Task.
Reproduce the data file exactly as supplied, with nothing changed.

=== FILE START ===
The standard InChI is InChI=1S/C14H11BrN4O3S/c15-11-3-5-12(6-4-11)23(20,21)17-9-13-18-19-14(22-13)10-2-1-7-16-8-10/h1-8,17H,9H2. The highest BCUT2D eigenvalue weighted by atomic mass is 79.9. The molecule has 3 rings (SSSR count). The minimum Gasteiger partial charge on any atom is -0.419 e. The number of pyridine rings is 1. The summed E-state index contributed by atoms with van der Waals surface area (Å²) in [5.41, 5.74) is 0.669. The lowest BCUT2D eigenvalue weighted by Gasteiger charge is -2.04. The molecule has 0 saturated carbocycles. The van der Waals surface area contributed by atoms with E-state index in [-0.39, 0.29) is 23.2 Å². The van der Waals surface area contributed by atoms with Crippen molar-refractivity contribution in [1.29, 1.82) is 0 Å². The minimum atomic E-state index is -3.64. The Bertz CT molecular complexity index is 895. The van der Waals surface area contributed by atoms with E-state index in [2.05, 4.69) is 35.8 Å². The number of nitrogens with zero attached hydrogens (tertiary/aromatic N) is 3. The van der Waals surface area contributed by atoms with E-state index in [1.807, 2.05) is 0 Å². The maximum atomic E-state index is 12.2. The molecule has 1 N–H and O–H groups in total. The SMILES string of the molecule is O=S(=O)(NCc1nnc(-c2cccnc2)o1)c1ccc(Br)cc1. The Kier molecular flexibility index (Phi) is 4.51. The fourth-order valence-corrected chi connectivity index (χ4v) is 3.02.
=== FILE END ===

The standard InChI is InChI=1S/C14H11BrN4O3S/c15-11-3-5-12(6-4-11)23(20,21)17-9-13-18-19-14(22-13)10-2-1-7-16-8-10/h1-8,17H,9H2. The highest BCUT2D eigenvalue weighted by atomic mass is 79.9. The molecule has 3 rings (SSSR count). The minimum Gasteiger partial charge on any atom is -0.419 e. The number of pyridine rings is 1. The summed E-state index contributed by atoms with van der Waals surface area (Å²) in [5.41, 5.74) is 0.669. The lowest BCUT2D eigenvalue weighted by Gasteiger charge is -2.04. The molecule has 0 saturated carbocycles. The van der Waals surface area contributed by atoms with E-state index in [-0.39, 0.29) is 23.2 Å². The van der Waals surface area contributed by atoms with Crippen molar-refractivity contribution in [1.29, 1.82) is 0 Å². The minimum atomic E-state index is -3.64. The Bertz CT molecular complexity index is 895. The van der Waals surface area contributed by atoms with E-state index in [2.05, 4.69) is 35.8 Å². The number of nitrogens with zero attached hydrogens (tertiary/aromatic N) is 3. The van der Waals surface area contributed by atoms with E-state index in [1.807, 2.05) is 0 Å². The maximum atomic E-state index is 12.2. The molecule has 1 N–H and O–H groups in total. The SMILES string of the molecule is O=S(=O)(NCc1nnc(-c2cccnc2)o1)c1ccc(Br)cc1. The Kier molecular flexibility index (Phi) is 4.51. The fourth-order valence-corrected chi connectivity index (χ4v) is 3.02.